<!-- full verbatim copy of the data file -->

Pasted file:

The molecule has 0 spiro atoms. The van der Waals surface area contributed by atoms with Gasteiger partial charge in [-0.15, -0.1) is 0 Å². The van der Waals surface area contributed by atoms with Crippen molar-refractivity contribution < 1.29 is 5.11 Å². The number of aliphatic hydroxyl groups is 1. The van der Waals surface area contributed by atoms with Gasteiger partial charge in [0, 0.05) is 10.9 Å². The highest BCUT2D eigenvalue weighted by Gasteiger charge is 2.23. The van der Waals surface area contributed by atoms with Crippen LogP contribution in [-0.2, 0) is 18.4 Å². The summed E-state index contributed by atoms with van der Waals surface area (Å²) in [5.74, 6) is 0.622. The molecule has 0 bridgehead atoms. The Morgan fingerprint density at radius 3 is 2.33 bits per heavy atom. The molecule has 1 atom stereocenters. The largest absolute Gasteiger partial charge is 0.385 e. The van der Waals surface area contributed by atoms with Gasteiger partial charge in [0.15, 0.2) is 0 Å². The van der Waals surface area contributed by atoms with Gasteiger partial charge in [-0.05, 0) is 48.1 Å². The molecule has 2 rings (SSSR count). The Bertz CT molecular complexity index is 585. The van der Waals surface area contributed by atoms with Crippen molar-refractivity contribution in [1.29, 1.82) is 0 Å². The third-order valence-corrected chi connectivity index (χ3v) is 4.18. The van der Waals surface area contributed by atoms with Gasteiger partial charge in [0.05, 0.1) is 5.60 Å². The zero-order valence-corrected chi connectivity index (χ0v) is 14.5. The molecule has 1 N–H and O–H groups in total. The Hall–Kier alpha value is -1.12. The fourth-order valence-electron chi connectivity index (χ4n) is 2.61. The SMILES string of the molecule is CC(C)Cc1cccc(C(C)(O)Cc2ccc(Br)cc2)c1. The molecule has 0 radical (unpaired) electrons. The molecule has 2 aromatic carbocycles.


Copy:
The molecule has 0 spiro atoms. The van der Waals surface area contributed by atoms with Gasteiger partial charge in [-0.15, -0.1) is 0 Å². The van der Waals surface area contributed by atoms with Crippen molar-refractivity contribution < 1.29 is 5.11 Å². The number of aliphatic hydroxyl groups is 1. The van der Waals surface area contributed by atoms with Gasteiger partial charge in [0, 0.05) is 10.9 Å². The highest BCUT2D eigenvalue weighted by Gasteiger charge is 2.23. The van der Waals surface area contributed by atoms with Crippen LogP contribution in [-0.2, 0) is 18.4 Å². The summed E-state index contributed by atoms with van der Waals surface area (Å²) in [5.74, 6) is 0.622. The molecule has 0 bridgehead atoms. The Morgan fingerprint density at radius 3 is 2.33 bits per heavy atom. The molecule has 1 atom stereocenters. The largest absolute Gasteiger partial charge is 0.385 e. The van der Waals surface area contributed by atoms with Gasteiger partial charge in [0.15, 0.2) is 0 Å². The van der Waals surface area contributed by atoms with Gasteiger partial charge in [-0.05, 0) is 48.1 Å². The molecule has 2 rings (SSSR count). The Bertz CT molecular complexity index is 585. The van der Waals surface area contributed by atoms with Crippen molar-refractivity contribution in [1.29, 1.82) is 0 Å². The third-order valence-corrected chi connectivity index (χ3v) is 4.18. The van der Waals surface area contributed by atoms with Gasteiger partial charge in [0.05, 0.1) is 5.60 Å². The zero-order valence-corrected chi connectivity index (χ0v) is 14.5. The molecule has 1 N–H and O–H groups in total. The Hall–Kier alpha value is -1.12. The fourth-order valence-electron chi connectivity index (χ4n) is 2.61. The SMILES string of the molecule is CC(C)Cc1cccc(C(C)(O)Cc2ccc(Br)cc2)c1. The molecule has 0 radical (unpaired) electrons. The molecule has 2 aromatic carbocycles.